Dear Steven,

Your letter about the wet air filter element is interesting. This same factor was the cause of an accident down here in Otago during a particularly snowy period some years ago.

The pilot had been operating for most of the day as he recovered snow bound stock. This meant landing amongst snow disturbed by downwash for much of that time. Gradual induction of snow flakes caused the filter to become wetter and wetter until it totally collapsed. This starved the engine of air, causing an abrupt stop. The result was a crash.

The R22 used to have an alternate air source in the form of a sprung loaded flap on the bottom of the air box. RHC, for better or worse, has been not been incorporating this in the R22 for probably some 10 years.

The advent of the governor has been wonderful but it does bring up one major problem.

In 'the old days' before governors were mandatory the pilot was constantly rolling throttle on and off, especially when operating near the upper limit of MP. In doing so it was possible to feel when the throttle was at or near full input because it would be felt to come up against its stop. This early warning sign is now harder to detect because the governor is opening the throttle for you. It is not until a loss of RPM occurs that you realise the Helicopter is already in an overpitched state. You have to learn and adopt a new system of finding how much power (throttle travel remaining) you have available.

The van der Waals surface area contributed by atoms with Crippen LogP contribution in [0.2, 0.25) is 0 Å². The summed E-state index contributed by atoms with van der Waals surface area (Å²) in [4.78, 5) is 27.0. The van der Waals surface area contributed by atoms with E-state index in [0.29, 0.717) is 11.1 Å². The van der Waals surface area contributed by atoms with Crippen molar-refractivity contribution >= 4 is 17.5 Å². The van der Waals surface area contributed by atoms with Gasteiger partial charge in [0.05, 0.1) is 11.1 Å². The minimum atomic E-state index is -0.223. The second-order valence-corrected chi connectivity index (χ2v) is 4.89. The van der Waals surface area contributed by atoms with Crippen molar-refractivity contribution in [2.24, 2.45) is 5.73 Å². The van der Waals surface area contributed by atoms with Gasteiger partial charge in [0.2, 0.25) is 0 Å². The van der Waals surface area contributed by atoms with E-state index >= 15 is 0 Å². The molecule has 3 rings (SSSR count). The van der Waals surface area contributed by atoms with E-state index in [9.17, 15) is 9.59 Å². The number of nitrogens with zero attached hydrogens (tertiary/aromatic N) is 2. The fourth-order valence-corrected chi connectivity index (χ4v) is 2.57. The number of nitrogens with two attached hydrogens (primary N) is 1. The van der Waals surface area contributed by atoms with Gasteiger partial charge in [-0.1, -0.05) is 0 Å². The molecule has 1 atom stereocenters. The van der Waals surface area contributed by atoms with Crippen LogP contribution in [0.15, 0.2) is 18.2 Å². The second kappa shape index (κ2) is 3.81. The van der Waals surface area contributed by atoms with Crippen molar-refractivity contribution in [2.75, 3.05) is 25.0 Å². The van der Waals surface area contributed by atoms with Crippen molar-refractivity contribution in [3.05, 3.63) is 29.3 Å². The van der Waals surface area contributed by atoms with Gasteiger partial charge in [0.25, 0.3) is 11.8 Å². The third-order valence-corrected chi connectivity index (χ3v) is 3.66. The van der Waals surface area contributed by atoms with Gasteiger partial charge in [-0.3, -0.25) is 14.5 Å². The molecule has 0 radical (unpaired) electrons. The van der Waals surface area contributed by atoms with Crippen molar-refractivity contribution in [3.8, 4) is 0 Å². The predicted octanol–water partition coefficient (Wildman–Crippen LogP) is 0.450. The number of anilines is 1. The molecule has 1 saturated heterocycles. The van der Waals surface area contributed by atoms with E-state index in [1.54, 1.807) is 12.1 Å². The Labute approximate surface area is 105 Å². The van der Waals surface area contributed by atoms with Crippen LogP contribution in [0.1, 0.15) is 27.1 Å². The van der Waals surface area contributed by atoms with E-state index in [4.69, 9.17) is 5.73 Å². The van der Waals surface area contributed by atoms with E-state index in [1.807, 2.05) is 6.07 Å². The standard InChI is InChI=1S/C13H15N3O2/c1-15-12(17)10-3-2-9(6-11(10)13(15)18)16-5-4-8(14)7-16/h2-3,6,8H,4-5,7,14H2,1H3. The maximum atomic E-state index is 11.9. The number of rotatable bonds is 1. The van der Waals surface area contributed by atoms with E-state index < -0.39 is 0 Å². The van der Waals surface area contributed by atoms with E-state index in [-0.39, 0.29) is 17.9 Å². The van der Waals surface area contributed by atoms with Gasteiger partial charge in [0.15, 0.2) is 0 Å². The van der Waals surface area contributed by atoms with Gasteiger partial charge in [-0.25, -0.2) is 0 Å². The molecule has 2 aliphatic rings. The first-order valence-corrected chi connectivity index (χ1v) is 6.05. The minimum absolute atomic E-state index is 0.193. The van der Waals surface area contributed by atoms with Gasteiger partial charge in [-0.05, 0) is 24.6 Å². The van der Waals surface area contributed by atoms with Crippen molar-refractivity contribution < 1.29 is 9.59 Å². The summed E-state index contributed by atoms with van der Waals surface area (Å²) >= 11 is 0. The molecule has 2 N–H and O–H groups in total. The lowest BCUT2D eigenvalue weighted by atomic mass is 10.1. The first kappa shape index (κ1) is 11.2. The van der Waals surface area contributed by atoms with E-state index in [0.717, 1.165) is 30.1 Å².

Here in the South Island where we frequently operate between 6 and 8000 feet. Sound judgement has to be used by the pilot. The way we check on the amount of throttle input remaining (or lack of it) is to give it a quick snap open to the stop (over riding the governor) and then back again. The pilot will immediately feel how much throttle travel remains.

There are so many times (especially on sling) when your attention or even your head is not in the cockpit. This method is a good one, it saves you having to continually duck your head inside to look at the gauges. Basically, it is taking you back to the days before the governor, giving you an early warning of approaching full throttle.

As you say in your letter there are a lot of reasons why the Helicopter may be down on power. In your case good on you for noticing a change from the normal and doing something about it.

Am still keen to see you instruction book when complete, with the view to using it in my business.

Kind regards

Simon Spencer Bower

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